I had completed my post holiday essentials shop in my local supermarket, cereal, milk, chocolate spread and some apples (these are key items in my existence) and went to the self-scan machine. I always inwardly berate myself whenever I use these machines, as more often than not there is a problem. My items don’t scan, discounts don’t come off, the weight of the items is deeply problematic, and sweet Moses you need to get your produce into the bag fast before the machine questions your commitment to bagging said item. However today I had a new problem, I had remembered to bring my reusable shopping bags and they were too heavy. The machine advised that my heavy bags necessitated the assistance of a member of staff. I called over said man of green, to which he barked at me that I could ‘Just click the ‘add bag’ button’ before he stalked off to contend with a product weight issue (I assume, based on the most likely contender). My lasting feelings about this encounter was this man really did not like his job.

Having just experienced the glorious highs epic customer service compared to this equally epic low several thoughts occurred to me.

  1. If you don’t enjoy something, find something else.
  2. The people in my local farm shop are always chirpy.
  3. The self-scanning machines are taking jobs. And customer sanity.
  4. Maybe supermarkets breed unhappy people.
  5. Maintaining happiness and motivation must be really hard for big organisations.
  6. People who represent a company are in the precarious position of being human.
  7. If people’s only motivation to work is money, can that ever be enough?

When I have been in jobs that I haven’t enjoyed, I have rarely stayed long. A job that doesn’t sustain you in some way is not something that should be a long term commitment. My most favourite jobs (other than what I do now) were highly physical jobs. They came with the perk of diabolical pay, but I came home covered in mud and physically tired and that felt good. And working in an office, looking after a filing system. This was good money for a job where my primary focus was to track down missing files. I have never particularly linked how much I am paid for a job to my happiness. If I enjoy something, then to a large degree, the money feels immaterial. This is likely because for a long time I wasn’t happy, so if something provides happy, it is precisely where I want to be!

And then there’s the subject of worth. Maybe my lack of connection to finances is down to ascribing a monetary value to my time, to me. It feels uncomfortable at some level having to decide my worth. That I have worth. But it is curiously empowering when I do. Recently for a job that I have been doing for around three years, the company suddenly decided that they only wanted to pay half of what I had been charging. I said no. I didn’t get excited or cry (shock or anger generally provokes tears.. then people think I am sad, and feel sorry for me. I am not sad, I am a ball of magmas rage, in liquid format!), I simply explained my worth. If someone wants my time, wants the skills and experience that I have, then that comes at a price. Knowing what I will and won’t accept in employment feels like a huge thing for my self-esteem. I have inherent worth and getting paid well to do something I love is a muchly beautiful thing.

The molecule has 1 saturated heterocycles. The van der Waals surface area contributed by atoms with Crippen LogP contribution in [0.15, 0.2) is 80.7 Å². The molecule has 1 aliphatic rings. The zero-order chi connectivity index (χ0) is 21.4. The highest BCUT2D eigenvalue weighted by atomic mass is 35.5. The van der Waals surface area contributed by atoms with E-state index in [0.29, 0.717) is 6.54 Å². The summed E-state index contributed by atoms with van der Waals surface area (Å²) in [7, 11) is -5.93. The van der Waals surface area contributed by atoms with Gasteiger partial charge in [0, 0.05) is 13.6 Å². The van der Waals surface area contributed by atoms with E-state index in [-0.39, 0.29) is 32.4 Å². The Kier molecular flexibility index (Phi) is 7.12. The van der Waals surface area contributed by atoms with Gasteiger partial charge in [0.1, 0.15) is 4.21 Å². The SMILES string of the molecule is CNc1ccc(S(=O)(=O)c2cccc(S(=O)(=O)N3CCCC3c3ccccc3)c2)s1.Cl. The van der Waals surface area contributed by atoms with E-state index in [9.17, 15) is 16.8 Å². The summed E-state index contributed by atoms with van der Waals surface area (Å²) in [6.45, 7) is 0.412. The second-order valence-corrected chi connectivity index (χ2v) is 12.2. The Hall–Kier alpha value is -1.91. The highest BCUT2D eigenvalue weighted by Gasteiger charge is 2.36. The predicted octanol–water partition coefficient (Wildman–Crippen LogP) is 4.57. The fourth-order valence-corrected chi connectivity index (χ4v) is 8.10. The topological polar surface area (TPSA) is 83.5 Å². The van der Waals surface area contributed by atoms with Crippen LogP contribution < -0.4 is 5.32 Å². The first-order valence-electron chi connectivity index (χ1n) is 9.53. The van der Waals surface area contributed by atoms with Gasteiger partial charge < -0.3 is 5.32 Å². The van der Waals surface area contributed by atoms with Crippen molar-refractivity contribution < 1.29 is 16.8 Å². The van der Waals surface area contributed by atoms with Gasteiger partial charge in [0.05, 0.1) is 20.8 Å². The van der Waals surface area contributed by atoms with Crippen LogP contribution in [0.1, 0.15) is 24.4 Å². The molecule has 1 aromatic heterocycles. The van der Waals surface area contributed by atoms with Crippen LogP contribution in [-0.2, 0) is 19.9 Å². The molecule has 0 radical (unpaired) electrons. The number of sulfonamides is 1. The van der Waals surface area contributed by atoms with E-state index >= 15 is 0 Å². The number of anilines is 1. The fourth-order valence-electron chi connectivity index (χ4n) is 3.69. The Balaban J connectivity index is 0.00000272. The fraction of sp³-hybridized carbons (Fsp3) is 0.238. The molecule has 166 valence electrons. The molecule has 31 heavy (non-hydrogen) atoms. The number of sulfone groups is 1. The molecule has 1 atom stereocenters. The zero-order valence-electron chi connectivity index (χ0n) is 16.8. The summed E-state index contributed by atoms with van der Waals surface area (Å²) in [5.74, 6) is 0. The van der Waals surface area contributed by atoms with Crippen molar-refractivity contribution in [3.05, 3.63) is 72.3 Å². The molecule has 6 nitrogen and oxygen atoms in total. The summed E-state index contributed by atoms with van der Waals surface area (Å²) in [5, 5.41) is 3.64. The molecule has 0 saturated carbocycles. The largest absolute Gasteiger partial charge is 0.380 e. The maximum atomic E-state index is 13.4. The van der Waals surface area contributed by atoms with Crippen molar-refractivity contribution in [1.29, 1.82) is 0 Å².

Map Point. What is my inherent worth?

 

The things we want to do

Someone recounted a time to me yesterday that I dispensed some particularly good advice, but she couldn’t remember the wording. Neither, sadly, could I. So I thought that writing about the motivation behind my forgotten words might trigger something.

My friend is going through a time of fear relating to a specific environment. She remembered that I once explained why I take my daughter on so many different types of days out. On the low key end, we visit castles, theatre, museums, galleries and all the usual malarkey (not often to the cinema as for the most part, she really isn’t a fan! Argh!!). But on the higher key end, we walk around aquarium tanks, go on fast rides and zip wire through the trees. I am not sharing this saying ‘woo hoo, what a good parent I am’, but to explain the beginning of the rationale behind it.

I became a single parent when my daughter was three. I didn’t have any particular aspiration to jump back into a relationship, and I read a lot of the possible effects of not having a male role model predominantly in a child’s life. The first area I read about was to do with vocabulary. Apparently, children get most of their new words from their dad’s. I can see how historically this could be true. Men were out in the wider world, with industry specific language, which would then filter into the home. However, I don’t know how applicable this would be today. And this is not something that I would be concerned about as an issue in my home. I have a sizable vocabulary, my daughter reads widely and we see lots of people. New words are always abundant! The second area that I read about concerned me more. It was to do with risk.